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Thursday, March 23, 2017

My Way

Posted by Tim Stobbs on February 5, 2009

You know what in personal finance blogs we tend to be a little over judgmental.  We seemed to forget most PF bloggers are realistically freaks or oddities of nature.  No one in the right mind is going to save 30% of their take home pay year in and year out for 20 years without a few screws missing.  In my personal case, I know this.  I value my future free time A LOT more than most other things.  That’s not to say I don’t make some completely irrational spending decisions at times and spend money now, but mostly I’m saving for future spending.

So it was rather refreshing for me to read this post at a blog called Fabulously Broke.  Basically the blogger points out after spending $550 on clothes while still paying off debt: it’s my life, my decision and I’m ok with it.  To that I raise a glass in a toast: to your Way.

That in the point of all this is to find your Way.  My Way won’t be your Way.  That’s ok and actually in my case I would prefer you find your Way over mine.  You see my Way works for my family and it tuned to the way I like things.  I certain don’t expect you to love reading, have an compulsion to write and be so completed addicted to coffee that if you took it away from me I might cry.  It works for me and I’m ok with it.

So when you hear someone who spends an insane amount of money on things, try not to judge if they pay cash.  After all it is their money and people have different values.  As long as you are not using credit to pay for your life I really can’t complain about you taking a trip, buying a car, or picking up a bottle of wine on the way home from work.  It’s about having choice and being aware of the choice.  I dislike automatic spending on things you didn’t even want, but if you know you really want it go ahead.

We only live life once.  Find what works for you and don’t feel guilty about after reading these blogs.  PF bloggers are not the average, so don’t compare yourself unless you feel it is valid to your life.  So how about you, what do you spend money on that you never complain about or regret?

Comments

8 Responses to “My Way”
  1. Mintycake says:

    Travel. My husband and I are pretty frugal but travel is the one item we spend a lot of money on (I estimate we spend 12% of our gross pay on it per year). Also, when we travel, although we always hunt for deals, we do stay in nice hotels, eat at nice restaurants, etc. The good thing is when push comes to shove, it’s an easy discretionary expense to cut out of our budget, but for now, while we are kid free and both making good money, (and not buying it on credit!) we choose to travel. We also know that when the future kid comes along travel will not be part of the plan for a while so we plan to enjoy it now!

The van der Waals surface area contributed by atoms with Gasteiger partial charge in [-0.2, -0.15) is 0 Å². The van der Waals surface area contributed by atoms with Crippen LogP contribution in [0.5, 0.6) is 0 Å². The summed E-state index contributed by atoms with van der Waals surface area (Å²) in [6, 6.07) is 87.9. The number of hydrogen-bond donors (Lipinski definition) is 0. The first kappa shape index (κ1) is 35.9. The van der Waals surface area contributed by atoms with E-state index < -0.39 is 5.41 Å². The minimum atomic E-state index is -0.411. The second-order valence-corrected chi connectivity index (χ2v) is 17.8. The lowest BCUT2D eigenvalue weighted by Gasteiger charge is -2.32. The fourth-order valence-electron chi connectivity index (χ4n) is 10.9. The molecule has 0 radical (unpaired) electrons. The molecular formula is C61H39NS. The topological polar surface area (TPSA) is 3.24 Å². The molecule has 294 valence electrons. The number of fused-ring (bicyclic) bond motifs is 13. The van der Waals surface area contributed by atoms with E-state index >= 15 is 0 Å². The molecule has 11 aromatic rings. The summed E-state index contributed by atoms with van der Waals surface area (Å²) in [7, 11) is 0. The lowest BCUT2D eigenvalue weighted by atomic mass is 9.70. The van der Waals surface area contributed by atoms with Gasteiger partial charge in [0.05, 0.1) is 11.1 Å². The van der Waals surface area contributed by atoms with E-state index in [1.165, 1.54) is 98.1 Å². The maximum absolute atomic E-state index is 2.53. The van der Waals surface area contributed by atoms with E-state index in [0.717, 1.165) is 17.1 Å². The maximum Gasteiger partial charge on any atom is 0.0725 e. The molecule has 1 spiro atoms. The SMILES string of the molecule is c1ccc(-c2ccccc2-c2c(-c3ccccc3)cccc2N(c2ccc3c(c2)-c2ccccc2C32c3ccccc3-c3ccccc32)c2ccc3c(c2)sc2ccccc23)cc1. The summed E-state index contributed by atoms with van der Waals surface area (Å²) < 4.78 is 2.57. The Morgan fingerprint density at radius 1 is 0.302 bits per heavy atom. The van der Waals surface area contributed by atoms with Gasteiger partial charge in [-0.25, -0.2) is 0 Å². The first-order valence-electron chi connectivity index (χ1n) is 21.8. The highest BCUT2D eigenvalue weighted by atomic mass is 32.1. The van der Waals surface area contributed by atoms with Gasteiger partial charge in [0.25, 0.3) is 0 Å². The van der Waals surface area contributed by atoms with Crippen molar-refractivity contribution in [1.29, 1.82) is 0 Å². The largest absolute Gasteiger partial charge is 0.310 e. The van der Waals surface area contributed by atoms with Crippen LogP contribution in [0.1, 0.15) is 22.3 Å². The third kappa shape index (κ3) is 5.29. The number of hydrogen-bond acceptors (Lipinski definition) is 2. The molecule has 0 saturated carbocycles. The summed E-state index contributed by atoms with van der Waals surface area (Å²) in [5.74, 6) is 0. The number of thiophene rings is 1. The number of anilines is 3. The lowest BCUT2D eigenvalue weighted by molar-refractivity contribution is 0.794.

2. Julie says:

    Food.. I love fresh fruits and veggies. I never regret spending money on good food.

  3. Hear hear!

    You have to strike a balance that works for you. Although I do save and invest a lot, I’ve recently spent $800 in equipment for a new hobby.

    And I don’t feel guilty at all — it’s my money, after all.

  4. Astin says:

    So what’s it say about me when I saved over 60% of my take-home last year?

    Of course, percentages become useless when talking personal finance if income isn’t know. Someone earning six figures can spend as much as someone earning 50k and still have plenty left over for savings and be happy.

  5. Adam says:

    You know what I find odd, yet common. That people I work with that easily make twice what I do always seem so broke and debt ridden. I make substantially less and seem to always have the money I need to enjoy my life and still save. It’s an odd paradox I find.

  6. Cash Canuck says:

    Video Games. I dropped almost a thousand bucks on an Xbox and games last year. However, I carefully consider each of my game purchases with regards to the number of hours I’ll spend playing them (too many hours, I admit). I believe I get my money’s worth. I try to buy most games used since I’m not the type that needs to be playing the newest title on the shelf.

    On top of that, I borrow/trade games with friends. So the variety is good enough to keep me entertained. Also, I don’t plan on buying a new game console every year.

  7. Canadian Dream says:

    Astin,

    Well if you saved 60%, I would say you either make a lot or your very determined or you are crazier than I am. Without knowing the details I can’t say which. :)

    Adam,

    Actually it isn’t a paradox. Money to a point does buy happiness when you are just starting out. $0 < $5000/yr < $20,000/yr…until you reach that level of enough. After that it just all goes downhill for the most part. The money can create more problems and cause all sorts of issues. The level of ‘enough’ varies by the person, but it is easy to pass without knowing it. Tim

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